Ex. y(x + 1)− y(x) = 1x 1 x 6= g(x + 1)− g(x)⇒ y(x) is not alg. over C(x).

Linear Differential Algebraic Groups

P. Cassidy-“Differential Algebraic Groups” Am. J. Math. 94(1972),891-954 + 5 more papers, book by Kolchin, papers by Sit, Buium, Pillay et al., Ovchinnikov

(k , δ) = a differentially closed differential field

Definition: A subgroup G ⊂ GLn(k) ⊂ kn 2

is a linear differential algebraic group if it is Kolchin-closed in GLn(k), that is, G is the set of zeros in GLn(k) of a collection of differential polynomials in n2 variables.

Ex. Any linear algebraic group defined over k , that is, a subgroup of GLn(k) defined by (algebraic) polynomials, e.g., GLn(k), SLn(k)

Ex. Let C = ker δ and let G(k) be a linear algebraic group defined over k . Then G(C) is a linear differential algebraic group (just add {δyi,j = 0}ni,j=1 to the defining equations!)

Ex. Differential subgroups of Ga(k) = (k ,+) = { „

1 z 0 1

« | z ∈ k}

The linear differential subgroups are all of the form

GLa = {z ∈ k | L(z) = 0}

where L is a linear homogeneous differential polynomial. For example, if m = 1,

Gδa = {z ∈ k | δ(z) = 0} = Ga(C)

Ex. Differential subgroups of Gna(k) = (kn,+)

The linear differential subgroups are all of the form

GLa = {(z1, . . . , zn) ∈ kn | L(z1, . . . , zn) = 0 ∀L ∈ L}

where L is a set of linear homogeneous differential polynomials.

Ex. Differential subgroups of Gm(k) = (k∗, ·) = GL1(k) The connected linear differential subgroups are all of the form

GLa = {z ∈ k∗ | L( z′

z ) = 0}

where L is a linear homogeneous differential polynomial.

This follows from the exactness of

(1) −→ Gm(C) −→ Gm(k) z 7→ ∂zz−→ Ga(k) −→ (0)

Ex. H a Zariski-dense proper differential subgroup of SLn(k)

⇒ ∃g ∈ SLn(k) such that gHg−1 = SLn(C), C = ker(δ).

In general if H a Zariski-dense proper differential subgroup of G ⊂ GLn(k), a simple noncommutative algebraic group defined over C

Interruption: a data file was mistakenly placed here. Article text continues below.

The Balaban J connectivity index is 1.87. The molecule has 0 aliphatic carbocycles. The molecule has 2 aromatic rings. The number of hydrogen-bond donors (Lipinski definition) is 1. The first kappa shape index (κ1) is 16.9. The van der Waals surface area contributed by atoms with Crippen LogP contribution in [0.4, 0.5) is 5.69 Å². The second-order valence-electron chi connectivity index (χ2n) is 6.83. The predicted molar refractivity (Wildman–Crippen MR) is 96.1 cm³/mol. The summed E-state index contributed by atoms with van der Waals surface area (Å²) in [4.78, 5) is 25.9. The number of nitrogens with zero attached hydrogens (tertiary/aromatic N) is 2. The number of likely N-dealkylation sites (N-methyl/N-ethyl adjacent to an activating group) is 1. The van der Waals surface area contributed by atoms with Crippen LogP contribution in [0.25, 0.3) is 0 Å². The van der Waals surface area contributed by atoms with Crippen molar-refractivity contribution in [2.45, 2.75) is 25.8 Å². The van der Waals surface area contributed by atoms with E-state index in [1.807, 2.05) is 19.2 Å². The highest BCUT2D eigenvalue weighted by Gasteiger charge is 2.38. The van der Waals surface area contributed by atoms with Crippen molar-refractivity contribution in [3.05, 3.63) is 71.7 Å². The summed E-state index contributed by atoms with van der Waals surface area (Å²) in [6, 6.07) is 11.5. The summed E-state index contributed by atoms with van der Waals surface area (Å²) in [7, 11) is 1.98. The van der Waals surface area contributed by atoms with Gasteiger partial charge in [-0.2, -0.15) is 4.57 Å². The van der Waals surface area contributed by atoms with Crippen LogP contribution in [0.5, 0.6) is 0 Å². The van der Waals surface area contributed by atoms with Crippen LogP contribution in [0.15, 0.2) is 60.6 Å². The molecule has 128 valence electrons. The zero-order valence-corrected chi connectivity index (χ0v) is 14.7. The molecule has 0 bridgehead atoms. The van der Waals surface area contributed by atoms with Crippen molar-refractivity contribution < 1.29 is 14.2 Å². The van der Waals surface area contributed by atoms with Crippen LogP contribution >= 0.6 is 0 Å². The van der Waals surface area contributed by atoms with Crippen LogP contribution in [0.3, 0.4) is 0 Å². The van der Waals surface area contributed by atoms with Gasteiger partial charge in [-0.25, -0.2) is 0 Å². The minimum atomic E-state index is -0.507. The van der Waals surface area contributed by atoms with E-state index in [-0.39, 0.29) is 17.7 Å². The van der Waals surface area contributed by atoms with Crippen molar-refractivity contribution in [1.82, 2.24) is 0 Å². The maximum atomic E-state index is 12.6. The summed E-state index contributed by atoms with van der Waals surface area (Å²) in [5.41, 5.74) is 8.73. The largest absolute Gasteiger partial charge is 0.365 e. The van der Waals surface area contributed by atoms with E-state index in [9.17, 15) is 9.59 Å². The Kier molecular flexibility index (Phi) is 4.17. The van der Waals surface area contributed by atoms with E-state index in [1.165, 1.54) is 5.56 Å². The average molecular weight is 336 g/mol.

⇒ ∃g ∈ GLn(k) such that gHg−1 = G(C), C = ker(δ).

Differential Galois Theory of Linear Difference Equations

k - field, σ - an automorphism δ - a derivation s.t. σδ = δσ

Ex. C(x) : σ(x) = x + 1, δ = ddx σ(x) = qx , δ = x ddx

C(x , t) : σ(x) = x + 1, δ = ∂ ∂t

Difference Equation: σ(Y ) = AY A ∈ GLn(k)

Splitting Ring: k{Y , 1det(Y )} = k [Y , δY , δ 2Y , . . . , 1det(Y ) ]

Y = (yi,j ) differential indeterminates

σ(Y ) = AY , σ(δY ) = δ(σY ) = A(δY ) + (δA)Y , . . .M = max σδ-ideal

R = k{Y , 1 det(Y )

}/M = k{Z , 1 det(Z )

} = σδ-Picard-Vessiot Ring

k - σδ field

σ(Y ) = AY ,A ∈ GLn(k) R = k{Z , 1det(Z )} - σδ-Picard-Vessiot ring

• R is reduced

• If C = kσ = {c ∈ k | σc = c} is differentially closed ⇒ R is unique and Rσ = C

σδ-Galois Group: Galσδ(R/k) = {φ : R → R | φ is a σδ k -automorphism}

• φ ∈ Galσδ σ(Z ) = AZ ⇒ φ(Z ) = Z [φ], [φ] ∈ GLn(C) Galσδ ↪→ GLn(C) and the image is Kolchin closed

Galσδ = G(C), G a lin. differential alg. gp. /C.

• Galσδ is Zariski dense in Galσ

• R = coord. ring of a G-torsor - RGalσδ = k

- Assume G connected. Then diff. dim.C(G) = diff. tr. degk F

where F is the quotient field of R.

Ex.

k = C̃ σ(y) = −y ⇒ R = k [y , 1y ]/(y 2 − 1)

Galσδ(R/k) = Z/2Z

Ex.

σ(y)− y = f , f ∈ k , Galσδ ⊂ Ga ⇒ Galσδ = {c ∈ Rσ | L(c) = 0} for some L ∈ Rσ[δ].

Ex.

k = C̃(x), σ(x) = x + 1, δ(x) = 1

σ2y − xy + y = 0⇒ σY = „

0 1 −1 x

« Y

Will show: R = k{Y , 1det(Y )}/{det(Y )− 1}

Galδσ = SL2(C̃)

Differential Relations Among Solutions of Linear Difference Equations

Groups Measure Relations

k - σδ - field, C = kσ differentially closed.

Differential subgroups of Gna(k) = (kn,+) are all of the form

GLa = {(z1, . . . , zn) ∈ kn | L(z1, . . . , zn) = 0 L ∈ L}

where L is a set of linear homogeneous differential polynomials.

⇓

Proposition. Let R be a σδ-Picard-Vessiot extension of k containing z1, . . . , zn such that

σ(zi )− zi = fi , i = 1, . . . , n.

with fi ∈ k . Then z1, . . . , zn are differentially dependent over k if and only if there is a homogeneous linear differential polynomial L over C such that

L(z1, . . . , zn) = g g ∈ k

Equivalently, L(f1, . . . , fn) = σ(g)− g.

Corollary. Let f1, . . . , fn ∈ C(x), σ(x) = x + 1, δ = ddx and let z1, . . . , zn satisfy

σ(zi )− zi = fi , i = 1, . . . , n.

Then z1, . .

*View more*